The Odd One Dies (1997)
Directed by: Patrick Yau
Nomination at the Hong Kong Film Awards 1998:
Suitably name for a Milkyway Image production and for Patrick Yau's debut film under the guidance of Johnnie To and Wai Ka-Fai. Outside of their first feature Beyond Hypothermia, Milkyway instantly began injecting welcome quality and versatility into Hong Kong cinema during the latter half of the 90s. Though box office was a harder goal to reach, eventually coming through efforts such as Running Out Of Time and Needing You. As previously mentioned on the site, the chapter in Milkyway's history concerning Patrick Yau is a standout. Credited with 3 classic films (yes, including this one), Yau reportedly in some shape or form clashed with Johnnie To, leading to speculations that To ghost-directed most of The Longest Nite, Expect The Unexpected and replaced Yau on the set of Where A Good Man Goes.
Despite the nihilistic aura of Yau's subsequent works, The Odd One Dies comes with nothing of the kind whatsoever. It's also harder to determine whether actually Yau did have control as this flick is so wild it's more in tune with the mindset of Milkyway overall. Wai Ka-Fai might as well helmed this one! Regardless, it's the credited parties that should be acknowledged in absence of the truth and the credited parties have churned out a roller coaster-like gem.
Triad Mo (Takeshi Kaneshiro) unexpectedly wins a fortune at the gambling tables and instead of fulfilling the task of murdering a Thailand triad boss, he hires a Mainland woman (Carman Lee) to perform the task for him. A woman with a torn past and scores to settle with profiles in the triad world. As the date draws closer, so does Mo and the employed murderer...
Hong Kong cinema was well into the triad boom in movies by this point in time and had even begun deconstructing it through efforts such as Once Upon A Time In Triad Society. Yau and company furthers that but puts Milkyway's trademark spins to everything within The Odd One Dies. Presenting Takeshi Kaneshiro's Brother Mo as a persistent and probably stupid Forrest Gump-esque triad initially, the image of him almost resembles a robot with many wires lose or crossed. Hardly a guy of multiple words and whose only knowledge is the requisite triad look, Mo's apparent lack of braincells still gets him far in this world. A world with gun dealers that look like walking health hazards to low-life triad bosses and their silly henchmen. It's suitably far away from the glossy world that Ekin Cheng runs in Young And Dangerous.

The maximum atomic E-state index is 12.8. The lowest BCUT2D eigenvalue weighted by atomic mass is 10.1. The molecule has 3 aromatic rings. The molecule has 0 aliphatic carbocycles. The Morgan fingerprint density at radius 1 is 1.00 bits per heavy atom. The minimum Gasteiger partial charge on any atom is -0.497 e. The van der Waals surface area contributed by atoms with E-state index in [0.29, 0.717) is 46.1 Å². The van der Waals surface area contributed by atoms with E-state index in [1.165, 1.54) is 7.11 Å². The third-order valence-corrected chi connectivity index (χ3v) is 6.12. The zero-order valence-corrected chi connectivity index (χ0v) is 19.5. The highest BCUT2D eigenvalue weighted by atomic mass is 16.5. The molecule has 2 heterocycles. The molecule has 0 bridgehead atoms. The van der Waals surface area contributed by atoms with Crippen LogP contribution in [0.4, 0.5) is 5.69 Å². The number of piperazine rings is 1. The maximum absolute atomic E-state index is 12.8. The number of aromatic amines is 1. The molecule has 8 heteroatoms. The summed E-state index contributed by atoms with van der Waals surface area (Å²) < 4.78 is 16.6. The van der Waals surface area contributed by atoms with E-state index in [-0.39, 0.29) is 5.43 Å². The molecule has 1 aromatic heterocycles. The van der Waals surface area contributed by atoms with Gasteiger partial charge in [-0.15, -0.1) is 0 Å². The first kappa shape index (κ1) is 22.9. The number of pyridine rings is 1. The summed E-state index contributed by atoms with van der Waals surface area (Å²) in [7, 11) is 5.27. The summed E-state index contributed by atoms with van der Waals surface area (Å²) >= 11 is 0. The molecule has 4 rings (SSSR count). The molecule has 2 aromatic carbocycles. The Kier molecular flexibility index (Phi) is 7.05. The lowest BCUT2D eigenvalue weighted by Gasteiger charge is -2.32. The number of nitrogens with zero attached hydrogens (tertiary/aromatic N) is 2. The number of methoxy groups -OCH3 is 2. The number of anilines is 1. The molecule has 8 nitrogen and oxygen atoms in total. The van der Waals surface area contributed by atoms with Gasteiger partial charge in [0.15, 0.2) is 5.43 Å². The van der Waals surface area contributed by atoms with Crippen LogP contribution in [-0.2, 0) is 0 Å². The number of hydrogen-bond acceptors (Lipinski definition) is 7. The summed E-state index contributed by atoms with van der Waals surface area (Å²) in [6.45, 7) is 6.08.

This atmosphere, as always competently lensed by Cheng Siu-Keung, is overblown visually and comes with Milkyway's real first attempt at subdued quirkiness. An aspect that always makes it with certain viewers to the max and thoroughly annoys others. By not focusing on a traditional narrative either and frankly going frustratingly slow at points, Yau challenges us to sit tight to get our rewards. And they do come. Enter Carman Lee and while the bonding between her and Takeshi seem shallow, Yau, To and Wai have aces up their sleeve. Namely laser sharp instincts to deliver affecting, albeit temporary romance and comedy.
Yes, The Odd One Dies, despite its sporadic but graphic violence, is a Milkyway production that thoroughly can be classified as a comedy/drama despite its stuffed generic gangster content. Shot in 1997 and set around the New Year, the other overblown theme of the handover crawls to the surface as our main characters are looking for a way out. Not redemption but a flight path after fulfilling a last duty to the jiang hu. Yau continues to jump freely between drawn out (sometimes borderlining on arthouse) sequences of insanely funny, subdued comedy and going the emotional route with our romantic angle. Dialogue is also used sparsely but Wai Ka-Fai's script delivers poignancy and the performers takes the film to unexpected affecting places.
The Odd One Dies proves that you need subtext and characterdepth to achieve substance but also that you don't really need to go overboard with backstory. It's the classic example of suitable weight for 90 minutes (a running time that feels just right despite plenty of content), directed and produced by sharp minds of the Hong Kong movie industry. Milkyway again were amongst the few in town who simply decided to produce gems.
Mei Ah presents the film in a 1.66:1 aspect ratio approximately. Moderate print damage turn up and while contrast is boosted, the transfer look pleasing enough.
The Cantonese Dolby Digital 2.0 track sounds a bit harsh at times and merely stays in the center channel. Serviceable. A Mandarin 2.0 dub is also included.
The English subtitles suffer from a few spelling errors but in general seem like a fine translation. A single set of Chinese subtitles are also included. There are no extras.
reviewed by Kenneth Brorsson